- 2014 – large dam built c. 1958 recently removed in preparation for the residential subdivision and new spine road.
As at 23 February 2004, Orielton is of state heritage significance to the Camden area for the following reasons:
- Orielton is a good representative example of a gentleman's estate from the 1840s, and possibly as early as the 1820s (granted in 1815);
- Orielton housed the mill for wheat grown in the area - an important early industry. The continued adaptive reuse of the residence and the outbuildings is an important part of Orielton's history;
- Orielton in its stages of construction and the arrangement of its buildings and gardens, illustrates the evolution of an upper-class working farm from early colonial times to the present day, with the occupants appreciating the landscape setting;
- The buildings and grounds, in their periods of construction, illustrate the sequence of design elements as the estate grew since 1815;
- Orielton homestead represents the layout of a gentleman's estate with views and vistas afforded to and from the homestead over the landscape and important access routes;
- Orielton has strong associations with prominent land owners and local gentry since its 1840 occupation to the present Fairfax ownership. It has an association with the World War II air force occupation;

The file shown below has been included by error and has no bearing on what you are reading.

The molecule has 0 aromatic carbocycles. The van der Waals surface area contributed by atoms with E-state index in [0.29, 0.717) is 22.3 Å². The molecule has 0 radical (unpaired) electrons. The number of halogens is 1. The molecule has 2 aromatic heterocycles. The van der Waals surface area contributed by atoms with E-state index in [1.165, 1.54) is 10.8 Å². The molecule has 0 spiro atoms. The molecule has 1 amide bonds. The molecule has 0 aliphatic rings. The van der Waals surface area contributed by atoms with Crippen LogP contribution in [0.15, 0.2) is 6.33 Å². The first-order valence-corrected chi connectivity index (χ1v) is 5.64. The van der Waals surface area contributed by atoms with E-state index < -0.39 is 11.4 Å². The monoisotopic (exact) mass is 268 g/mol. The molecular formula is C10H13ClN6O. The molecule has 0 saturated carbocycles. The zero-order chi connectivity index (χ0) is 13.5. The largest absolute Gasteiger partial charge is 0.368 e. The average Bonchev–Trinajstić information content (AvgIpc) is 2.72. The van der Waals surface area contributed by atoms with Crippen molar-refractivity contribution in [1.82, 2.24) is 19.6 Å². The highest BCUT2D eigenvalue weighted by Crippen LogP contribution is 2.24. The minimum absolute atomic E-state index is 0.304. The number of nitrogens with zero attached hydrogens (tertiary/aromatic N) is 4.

- The buildings and layout of Orielton have the ability to demonstrate past estate development and farming practices particularly for wheat and flour production. Archaeological remains would provide insights into past occupation and use;
- Orielton is aesthetically significant because it displays elements of Georgian design and detailing which is representative of the area. It also displays Italianate design rare to the area and to rural properties. Orielton's setting in the rural landscape is representative of design philosophies of the time. Its visual links with the landscape and surrounding properties is significant;
- Orielton's setting in the rural landscape is representative of design philosophies of the time. Its visual links with the landscape and surrounding properties is significant;
- The gardens surrounding the homestead are significant for retaining plant specimens and garden layouts associated with their early arrangement. The gardens have been arranged to provide a formal garden setting for the homestead, with its signal plantings of Bunya and Norfolk Island pines, providing a distinctive presence of the homestead against the undulating topography.
Individual elements located on the subject site which are considered to be of heritage significance include, but are not limited to, the following:
- Orielton house;
- remnants of the original driveway to The Northern Road;
- remnants of original outbuildings to the north of the site and in the working area;